Really, the whole book was extremely well-written, but those chapters there were above and beyond. They were the best, most passionate, most real and heart-pounding of the story.
It was nice to see justice dolled out to most of the buggers who'd been so nasty throughout the book, and the good rewarded. Though there was some grey where the good didn't win out and the evil escaped(Sowerberry's and Charlotte/Noah). There was also a nice redemption story for one of the crinimals and a second chance for another who blew it, but you can't say he wasn't given the chance.
So many good things about this book, though I'll always be sad about Nancy.
Therefore, many versions of Oliver Twist had passed before my eyes, until I decided to set forth with Charles Dickens's original novel. Getting a full and firm grasp of Oliver's Twist's adventures. His departure from that workhouse where he came to birth; then his job as coffin maker until he escaped for a life in London. To make a fortune that would end him up the city's slums, at Mr.Fagin's hands until Mr. Brownlow would rescue him temporarily. Indeed, Fagin, his associate Bill Sykes, and another sinister individual named Monks intend to retrieve Oliver. To introduce him into a life of crime for grave reasons.
On its cover, Oliver Twist is a picaresque story of virtue, where we wonder if the good and pure Oliver will ever be tempted to the dark vices of London. But through its lines, it is a chance for us to witness the terrible class issues between the poor and rich in London, of the prejudices that surround them as the Industrial Revolution takes place within the United Kingdom in the early 1800's.
Personally, I was surprised to see how the story's first half focuses on Oliver's point of view until the second half where instead secondary characters take his place. Nancy, Bill Sykes, Fagin, and others like Monks who was only present in one of the two cartoons adaptations I had seen. Regarding that latter character, many movies like Carol Reed, Roman Polanski, and the Emerald City cartoon omit Monks whose plot creates a mystery layer to Oliver's adventures.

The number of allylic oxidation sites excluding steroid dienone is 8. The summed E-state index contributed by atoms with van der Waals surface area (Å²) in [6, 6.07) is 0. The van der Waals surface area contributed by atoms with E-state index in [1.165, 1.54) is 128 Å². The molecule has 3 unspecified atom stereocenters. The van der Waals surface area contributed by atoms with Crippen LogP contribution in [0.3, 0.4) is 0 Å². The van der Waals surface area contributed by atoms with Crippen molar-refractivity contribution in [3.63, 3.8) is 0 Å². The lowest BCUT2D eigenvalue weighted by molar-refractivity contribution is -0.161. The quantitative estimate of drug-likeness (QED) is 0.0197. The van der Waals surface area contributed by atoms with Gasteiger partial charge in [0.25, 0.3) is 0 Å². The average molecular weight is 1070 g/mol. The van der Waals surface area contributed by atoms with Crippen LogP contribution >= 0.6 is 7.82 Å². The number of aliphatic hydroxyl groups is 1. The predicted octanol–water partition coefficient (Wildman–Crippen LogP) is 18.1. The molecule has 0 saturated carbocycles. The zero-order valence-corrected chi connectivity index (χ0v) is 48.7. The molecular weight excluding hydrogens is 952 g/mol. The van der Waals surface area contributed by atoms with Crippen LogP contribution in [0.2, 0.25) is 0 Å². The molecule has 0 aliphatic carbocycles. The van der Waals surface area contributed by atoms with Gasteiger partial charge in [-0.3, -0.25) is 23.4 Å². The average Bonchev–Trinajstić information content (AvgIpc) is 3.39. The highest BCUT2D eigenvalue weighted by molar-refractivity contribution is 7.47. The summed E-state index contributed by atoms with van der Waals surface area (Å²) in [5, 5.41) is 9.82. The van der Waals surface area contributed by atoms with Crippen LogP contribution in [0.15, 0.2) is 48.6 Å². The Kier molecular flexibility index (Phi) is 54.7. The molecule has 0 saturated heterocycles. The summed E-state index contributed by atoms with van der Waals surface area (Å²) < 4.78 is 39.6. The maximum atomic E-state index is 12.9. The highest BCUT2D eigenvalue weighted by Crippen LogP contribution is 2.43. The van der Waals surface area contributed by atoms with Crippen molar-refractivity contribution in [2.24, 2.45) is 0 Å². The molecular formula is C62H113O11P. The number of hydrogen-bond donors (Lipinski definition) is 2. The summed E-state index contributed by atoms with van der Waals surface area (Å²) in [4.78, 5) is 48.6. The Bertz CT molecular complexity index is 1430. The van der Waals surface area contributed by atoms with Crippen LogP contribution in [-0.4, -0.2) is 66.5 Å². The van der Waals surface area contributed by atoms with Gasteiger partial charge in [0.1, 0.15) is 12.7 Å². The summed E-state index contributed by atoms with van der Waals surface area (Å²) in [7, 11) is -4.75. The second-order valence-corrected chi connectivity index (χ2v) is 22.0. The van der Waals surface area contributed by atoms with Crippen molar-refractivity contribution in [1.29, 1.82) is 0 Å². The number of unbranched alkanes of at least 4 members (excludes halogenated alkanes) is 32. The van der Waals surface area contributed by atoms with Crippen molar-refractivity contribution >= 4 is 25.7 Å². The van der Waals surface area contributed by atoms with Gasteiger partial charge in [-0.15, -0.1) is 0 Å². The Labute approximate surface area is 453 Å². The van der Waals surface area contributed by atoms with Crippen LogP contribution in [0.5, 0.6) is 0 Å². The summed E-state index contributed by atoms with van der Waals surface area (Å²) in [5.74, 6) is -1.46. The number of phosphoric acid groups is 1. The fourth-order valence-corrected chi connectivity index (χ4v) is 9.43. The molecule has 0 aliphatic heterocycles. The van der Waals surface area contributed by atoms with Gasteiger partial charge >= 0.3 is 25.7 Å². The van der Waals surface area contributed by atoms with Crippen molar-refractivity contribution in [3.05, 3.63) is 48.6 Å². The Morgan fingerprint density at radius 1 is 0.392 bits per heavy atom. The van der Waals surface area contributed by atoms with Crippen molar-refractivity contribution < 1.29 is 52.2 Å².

For years, I wondered why not many adaptations ever offered that character a chance. Why Dickens abandoned Oliver's presence in the second half of his novel. But after rereading the book, I realized that Monks's plot might have been too much complicated to introduce in a one hour or two film adaptation, unlike a TV mini-series whose many episodes could offer the story a better justice. As for Oliver, he is firstly a character who experiences other people's actions rather than a proactive figure. And with the way Dickens unfolded the story monthly and considering where Oliver ends up, only other characters could bring forth a sense of suspense for the readers and do what his age and situation couldn't allow him to do. Secondly, secondary persons like Fagin, Oliver's protectors, Nancy, and Bill Sykes reveal more of the reality Dickens wanted to expose and which many in England were not ready to acknowledge. A reality that is still actual though with another form of technology available.
Of the editions to read, I suggest buyers to consider any release with George Cruishank's original drawings (ASIN number: B00ES29BB0) that appeared in Dicken's original press releases when he wrote as Boz. Indeed, the illustrations are clear and detail well the prose's tension and the story's setting, so much that I cannot read Dicken's book without the other as each complement one another. A piece of cultural artwork that should be praised as much as this classic.